As he started for home, the gurukkal arrived. Chettiar welcomed him with a smiling face. The sacred conversation began.

Chettiar: Come, come, saami. Never seem to get your darshan these days.

Gurukkal: What are you saying? To get an audience with Chettiar only is like a horse’s horns.

Ch: Siva, Siva. What saami, talking about me so grandly.

Gu: Do you think it’s only me, Mr Chettiar? Why, do you know what Kamala said last evening?

Ch: Kamala- va? She talks about me and all, is it?

Gu: Besh! Asking if she talks about you. God knows what magic you did. All the time thinking about you.

Ch: Go on! You are saying all this simply.

Gu: I swear to you.

Ch: Siva, Siva. Okay, what did she say?

Gu: She said looking at Chettiar is like seeing the special prayer for Lord Garuda in Kanchipuram.

Ch; Did she say that? That Kamala always talks very cleverly.

Gu: What are you saying? Only in speech?

Ch: No, no, she’s smart in all ways.

Gu: Who sings like her in this town?

Ch: Dances too.

Gu: Like the dance of Siva.

Ch: Good-natured, but always an eye on money.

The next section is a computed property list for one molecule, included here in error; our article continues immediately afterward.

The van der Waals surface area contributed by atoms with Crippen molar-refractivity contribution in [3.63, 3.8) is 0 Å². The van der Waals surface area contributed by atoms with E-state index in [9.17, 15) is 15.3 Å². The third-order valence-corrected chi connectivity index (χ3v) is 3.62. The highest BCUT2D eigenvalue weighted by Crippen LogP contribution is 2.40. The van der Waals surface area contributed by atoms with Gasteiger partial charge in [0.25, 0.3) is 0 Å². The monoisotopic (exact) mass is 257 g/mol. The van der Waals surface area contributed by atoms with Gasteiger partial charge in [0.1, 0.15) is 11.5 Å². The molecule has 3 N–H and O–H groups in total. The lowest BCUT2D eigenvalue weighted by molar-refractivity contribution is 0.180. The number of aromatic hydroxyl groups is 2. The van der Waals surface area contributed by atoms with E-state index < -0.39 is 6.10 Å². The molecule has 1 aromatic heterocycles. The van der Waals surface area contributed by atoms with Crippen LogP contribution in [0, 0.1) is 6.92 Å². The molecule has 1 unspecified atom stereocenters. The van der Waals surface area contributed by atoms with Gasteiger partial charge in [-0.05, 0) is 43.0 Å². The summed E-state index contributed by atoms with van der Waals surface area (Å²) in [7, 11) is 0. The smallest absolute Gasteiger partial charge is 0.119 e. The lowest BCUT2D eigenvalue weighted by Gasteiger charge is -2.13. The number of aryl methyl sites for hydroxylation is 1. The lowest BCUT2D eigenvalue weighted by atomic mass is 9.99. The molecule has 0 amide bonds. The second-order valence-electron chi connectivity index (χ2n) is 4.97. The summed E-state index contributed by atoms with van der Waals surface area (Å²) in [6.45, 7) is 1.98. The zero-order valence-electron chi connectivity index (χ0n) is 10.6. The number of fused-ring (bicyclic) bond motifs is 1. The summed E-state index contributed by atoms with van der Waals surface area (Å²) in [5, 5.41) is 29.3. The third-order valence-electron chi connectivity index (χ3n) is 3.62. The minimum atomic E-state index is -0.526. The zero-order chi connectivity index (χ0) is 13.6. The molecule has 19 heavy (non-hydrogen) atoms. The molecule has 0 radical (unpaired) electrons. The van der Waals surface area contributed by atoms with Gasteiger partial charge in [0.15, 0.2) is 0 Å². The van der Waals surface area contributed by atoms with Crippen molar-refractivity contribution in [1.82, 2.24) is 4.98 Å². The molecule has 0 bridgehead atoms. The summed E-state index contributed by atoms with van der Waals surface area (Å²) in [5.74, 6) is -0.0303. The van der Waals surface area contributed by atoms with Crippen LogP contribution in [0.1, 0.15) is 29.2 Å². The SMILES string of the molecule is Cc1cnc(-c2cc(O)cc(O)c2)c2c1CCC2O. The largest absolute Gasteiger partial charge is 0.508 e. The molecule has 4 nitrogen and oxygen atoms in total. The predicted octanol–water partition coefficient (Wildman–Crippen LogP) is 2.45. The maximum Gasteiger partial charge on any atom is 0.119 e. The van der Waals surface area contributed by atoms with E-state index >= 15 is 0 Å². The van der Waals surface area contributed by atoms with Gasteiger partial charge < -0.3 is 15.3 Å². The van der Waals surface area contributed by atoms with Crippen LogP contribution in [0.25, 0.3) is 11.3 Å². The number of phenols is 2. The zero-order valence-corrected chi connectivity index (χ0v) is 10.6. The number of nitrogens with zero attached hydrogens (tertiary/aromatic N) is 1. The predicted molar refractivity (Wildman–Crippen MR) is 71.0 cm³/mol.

Gu: That’s natural, Mr Chettiar. Tomorrow she’s also coming for the panchamrita abhishegam.

Ch: Bale. Then you should do it grandly.

Gu: If Brahma wishes, can the lifespan be short?

Ch: Give Iyer fifty rupees (calling out to the clerk).

Gu: Give another twenty-five.

Ch: So much expense?

Gu: Yes, she and I have made the budget.

Ch: Then there’s no “appeal”.

After Iyer left with seventy-five rupees, Chettiar walked merrily towards the bazaar, chatted with friends and then left for home.

Original title: Dhanabala Chettiar Company

1945

This story is taken from The Tamil Short Story: Through the Times, Through the Tides (Ed. Dilip Kumar; translated by Subashree Krishnaswamy) , an anthology, in translation, of 88 short stories written between 1913 and 2000.